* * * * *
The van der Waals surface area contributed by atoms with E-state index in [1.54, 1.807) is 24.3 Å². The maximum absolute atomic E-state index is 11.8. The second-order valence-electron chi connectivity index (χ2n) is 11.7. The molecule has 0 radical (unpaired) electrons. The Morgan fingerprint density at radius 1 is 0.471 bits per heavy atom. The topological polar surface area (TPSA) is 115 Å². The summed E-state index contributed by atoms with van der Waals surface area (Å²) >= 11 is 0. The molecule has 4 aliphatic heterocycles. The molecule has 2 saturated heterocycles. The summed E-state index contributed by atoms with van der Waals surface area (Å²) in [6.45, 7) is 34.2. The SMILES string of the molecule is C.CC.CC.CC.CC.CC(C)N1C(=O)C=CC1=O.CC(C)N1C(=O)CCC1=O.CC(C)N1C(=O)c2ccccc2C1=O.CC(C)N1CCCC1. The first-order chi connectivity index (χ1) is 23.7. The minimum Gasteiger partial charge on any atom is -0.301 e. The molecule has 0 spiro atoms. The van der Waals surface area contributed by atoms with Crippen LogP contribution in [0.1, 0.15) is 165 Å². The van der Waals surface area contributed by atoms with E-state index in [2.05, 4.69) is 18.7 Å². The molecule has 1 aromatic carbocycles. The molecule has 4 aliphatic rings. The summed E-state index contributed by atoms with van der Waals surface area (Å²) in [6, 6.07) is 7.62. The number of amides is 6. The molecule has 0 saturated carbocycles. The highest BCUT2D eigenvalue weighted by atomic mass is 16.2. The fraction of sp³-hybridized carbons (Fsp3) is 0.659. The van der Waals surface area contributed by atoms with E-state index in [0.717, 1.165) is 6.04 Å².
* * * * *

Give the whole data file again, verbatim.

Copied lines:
The van der Waals surface area contributed by atoms with E-state index in [1.54, 1.807) is 24.3 Å². The maximum absolute atomic E-state index is 11.8. The second-order valence-electron chi connectivity index (χ2n) is 11.7. The molecule has 0 radical (unpaired) electrons. The Morgan fingerprint density at radius 1 is 0.471 bits per heavy atom. The topological polar surface area (TPSA) is 115 Å². The summed E-state index contributed by atoms with van der Waals surface area (Å²) >= 11 is 0. The molecule has 4 aliphatic heterocycles. The molecule has 2 saturated heterocycles. The summed E-state index contributed by atoms with van der Waals surface area (Å²) in [6.45, 7) is 34.2. The SMILES string of the molecule is C.CC.CC.CC.CC.CC(C)N1C(=O)C=CC1=O.CC(C)N1C(=O)CCC1=O.CC(C)N1C(=O)c2ccccc2C1=O.CC(C)N1CCCC1. The first-order chi connectivity index (χ1) is 23.7. The minimum Gasteiger partial charge on any atom is -0.301 e. The molecule has 0 spiro atoms. The van der Waals surface area contributed by atoms with Crippen LogP contribution in [0.1, 0.15) is 165 Å². The van der Waals surface area contributed by atoms with E-state index in [2.05, 4.69) is 18.7 Å². The molecule has 1 aromatic carbocycles. The molecule has 4 aliphatic rings. The summed E-state index contributed by atoms with van der Waals surface area (Å²) in [6, 6.07) is 7.62. The number of amides is 6. The molecule has 0 saturated carbocycles. The highest BCUT2D eigenvalue weighted by atomic mass is 16.2. The fraction of sp³-hybridized carbons (Fsp3) is 0.659. The van der Waals surface area contributed by atoms with E-state index in [0.717, 1.165) is 6.04 Å².